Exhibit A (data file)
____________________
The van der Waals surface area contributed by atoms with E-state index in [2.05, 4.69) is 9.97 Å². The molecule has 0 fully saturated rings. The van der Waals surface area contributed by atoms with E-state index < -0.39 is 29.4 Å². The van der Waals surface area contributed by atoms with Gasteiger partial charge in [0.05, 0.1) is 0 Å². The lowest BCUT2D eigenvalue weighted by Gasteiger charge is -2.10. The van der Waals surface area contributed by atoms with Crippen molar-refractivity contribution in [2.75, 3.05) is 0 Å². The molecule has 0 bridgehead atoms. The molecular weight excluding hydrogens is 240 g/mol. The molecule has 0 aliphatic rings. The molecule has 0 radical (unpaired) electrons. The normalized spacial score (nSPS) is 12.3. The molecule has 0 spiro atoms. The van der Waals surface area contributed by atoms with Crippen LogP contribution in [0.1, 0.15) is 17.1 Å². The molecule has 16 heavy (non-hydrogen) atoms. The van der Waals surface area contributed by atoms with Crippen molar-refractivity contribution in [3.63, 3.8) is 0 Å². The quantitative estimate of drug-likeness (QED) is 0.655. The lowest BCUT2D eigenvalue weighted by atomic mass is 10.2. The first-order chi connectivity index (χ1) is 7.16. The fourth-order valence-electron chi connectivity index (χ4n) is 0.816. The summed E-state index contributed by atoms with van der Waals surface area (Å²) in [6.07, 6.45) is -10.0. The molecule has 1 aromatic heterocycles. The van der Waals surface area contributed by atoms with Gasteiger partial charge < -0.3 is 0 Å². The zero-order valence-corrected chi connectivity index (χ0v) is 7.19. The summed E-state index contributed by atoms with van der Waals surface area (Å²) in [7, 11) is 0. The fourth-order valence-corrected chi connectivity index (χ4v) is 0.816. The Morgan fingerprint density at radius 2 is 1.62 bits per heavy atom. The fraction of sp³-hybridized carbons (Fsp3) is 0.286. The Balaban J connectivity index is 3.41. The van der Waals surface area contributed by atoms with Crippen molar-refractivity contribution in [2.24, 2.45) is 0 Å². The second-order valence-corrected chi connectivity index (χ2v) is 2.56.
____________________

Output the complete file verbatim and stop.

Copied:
The van der Waals surface area contributed by atoms with E-state index in [2.05, 4.69) is 9.97 Å². The molecule has 0 fully saturated rings. The van der Waals surface area contributed by atoms with E-state index < -0.39 is 29.4 Å². The van der Waals surface area contributed by atoms with Gasteiger partial charge in [0.05, 0.1) is 0 Å². The lowest BCUT2D eigenvalue weighted by Gasteiger charge is -2.10. The van der Waals surface area contributed by atoms with Crippen molar-refractivity contribution in [2.75, 3.05) is 0 Å². The molecule has 0 bridgehead atoms. The molecular weight excluding hydrogens is 240 g/mol. The molecule has 0 aliphatic rings. The molecule has 0 radical (unpaired) electrons. The normalized spacial score (nSPS) is 12.3. The molecule has 0 spiro atoms. The van der Waals surface area contributed by atoms with Crippen LogP contribution in [0.1, 0.15) is 17.1 Å². The molecule has 16 heavy (non-hydrogen) atoms. The van der Waals surface area contributed by atoms with Crippen molar-refractivity contribution in [3.63, 3.8) is 0 Å². The quantitative estimate of drug-likeness (QED) is 0.655. The lowest BCUT2D eigenvalue weighted by atomic mass is 10.2. The first-order chi connectivity index (χ1) is 7.16. The fourth-order valence-electron chi connectivity index (χ4n) is 0.816. The summed E-state index contributed by atoms with van der Waals surface area (Å²) in [6.07, 6.45) is -10.0. The molecule has 1 aromatic heterocycles. The van der Waals surface area contributed by atoms with Gasteiger partial charge < -0.3 is 0 Å². The zero-order valence-corrected chi connectivity index (χ0v) is 7.19. The summed E-state index contributed by atoms with van der Waals surface area (Å²) in [7, 11) is 0. The fourth-order valence-corrected chi connectivity index (χ4v) is 0.816. The Morgan fingerprint density at radius 2 is 1.62 bits per heavy atom. The fraction of sp³-hybridized carbons (Fsp3) is 0.286. The Balaban J connectivity index is 3.41. The van der Waals surface area contributed by atoms with Crippen molar-refractivity contribution in [2.24, 2.45) is 0 Å². The second-order valence-corrected chi connectivity index (χ2v) is 2.56.